All posts by Jennie Ferris

How to find free, interactive resources for your courses


With a nearly limitless, constantly evolving supply of information available on the web, where can instructors find free, interactive resources to complement their courses?

John Shank’s (2014) book Interactive Open Educational Resources offers many resources and starting points for interested instructors. Continue reading How to find free, interactive resources for your courses

Five suggestions for improving students’ writing in your course, regardless of the subject


By Jennie Ferris, Teaching and Learning Services

A recent University Affairs article concisely articulates five key points from John Bean’s book Engaging Ideas: The Professor’s Guide to Integrating Writing, Critical Thinking, and Active Learning in the Classroom, 2nd edition (San Francisco: Jossey-Bass, 2011). Bean encourages instructors to identify assignment genres, inform student of how the writing will be evaluated, provide opportunities for revision, incorporate low-stakes assignments, and inform themselves of services offered by the campus writing centre. To check out the book itself, access the online version; a hard-copy version is also available from the McGill Library [PE1404 B35 2011 [Regular Loan] Humanities and Social Sciences – Education Collection (McLennan Bldg, 2nd floor)]

Readers, what do you think? Have you used some of these approaches, and did they work? What other ways can students’ writing be improved?

McGill Provost reflects on future of the University


By Jennie Ferris, Teaching and Learning Services

What are MOOCs, why are they important, and did you know that the concept was actually developed here in Canada? In his recently published article “Questioning higher education”, McGill Provost Anthony C. Masi reflects upon the disruptive role and possibilities of educational technologies at university, both in physical spaces and (a)synchronous virtual spaces. He identifies three initial challenges for universities brought about by technology-driven changes in learning: “digital natives”’ expectations for technology use in the classroom, helping students develop information literacy competencies, and limitations of existing physical spaces.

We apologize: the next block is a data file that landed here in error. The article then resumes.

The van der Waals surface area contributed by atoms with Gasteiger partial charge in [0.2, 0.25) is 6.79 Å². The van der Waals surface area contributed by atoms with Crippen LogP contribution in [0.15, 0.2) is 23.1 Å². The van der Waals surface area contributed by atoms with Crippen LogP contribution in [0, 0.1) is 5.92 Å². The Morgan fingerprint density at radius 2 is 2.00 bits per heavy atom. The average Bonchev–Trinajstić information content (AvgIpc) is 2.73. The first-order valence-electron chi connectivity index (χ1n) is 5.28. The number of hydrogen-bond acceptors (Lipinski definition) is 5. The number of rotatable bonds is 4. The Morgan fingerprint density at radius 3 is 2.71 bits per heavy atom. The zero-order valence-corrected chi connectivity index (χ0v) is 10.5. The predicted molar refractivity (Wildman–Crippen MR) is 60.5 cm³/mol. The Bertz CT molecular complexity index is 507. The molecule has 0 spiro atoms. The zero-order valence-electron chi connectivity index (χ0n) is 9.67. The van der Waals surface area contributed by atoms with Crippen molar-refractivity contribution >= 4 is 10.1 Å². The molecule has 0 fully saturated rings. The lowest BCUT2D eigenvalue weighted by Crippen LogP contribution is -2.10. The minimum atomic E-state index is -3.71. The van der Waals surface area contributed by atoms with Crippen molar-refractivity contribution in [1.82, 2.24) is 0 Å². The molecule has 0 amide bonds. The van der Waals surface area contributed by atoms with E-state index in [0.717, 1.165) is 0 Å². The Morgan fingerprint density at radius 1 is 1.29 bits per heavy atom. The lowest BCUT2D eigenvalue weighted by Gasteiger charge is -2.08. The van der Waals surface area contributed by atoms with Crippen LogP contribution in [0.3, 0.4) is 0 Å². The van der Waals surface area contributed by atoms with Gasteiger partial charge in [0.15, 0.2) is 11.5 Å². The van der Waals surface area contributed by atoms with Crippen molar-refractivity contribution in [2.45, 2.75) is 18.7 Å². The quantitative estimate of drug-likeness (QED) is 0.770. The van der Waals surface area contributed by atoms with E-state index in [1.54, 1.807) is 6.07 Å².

The future of universities’ role in education is an open question, with significant change in educational models and institutions anticipated over the upcoming years. There are a number of outstanding questions requiring further exploration with regards to MOOCs, ranging broadly from impact upon alumni relations, to equity for on-campus vs. online students, to support and workload for professors. Noting wryly that the plural of anecdote is not data, the Provost makes the case for the importance of learning analytics in informing conversations on these and other questions.

Back to Dewey


By Jennie Ferris, Teaching and Learning Services.

He is among the key educational philosophers of the late 20th Century, and until recently, I confess that I had only read about John Dewey and his ideas, and had not actually read his work itself. When I finally read Experience and education, I was impressed by how the themes, questions and challenges that he addresses remain relevant today, 75 years after the book was first published.

Dewey is categorical when it comes to the question of experience: “It is not enough to insist upon the necessity of experience, nor even of activity in experience. Much depends upon the quality of the experience which is had” (pp. 27-8). He recommends an organic connection between education and personal experience, but cautions that education and experience cannot be directly equated to one another, as not all experiences are equally educative. After proposing a philosophy of education “of, by, and for experience” (p. 29), he articulates the situated nature of experience – how it relates to the past and impacts the future, and how the environment and its level of authenticity can be expected to impact the nature of the experience and its usefulness.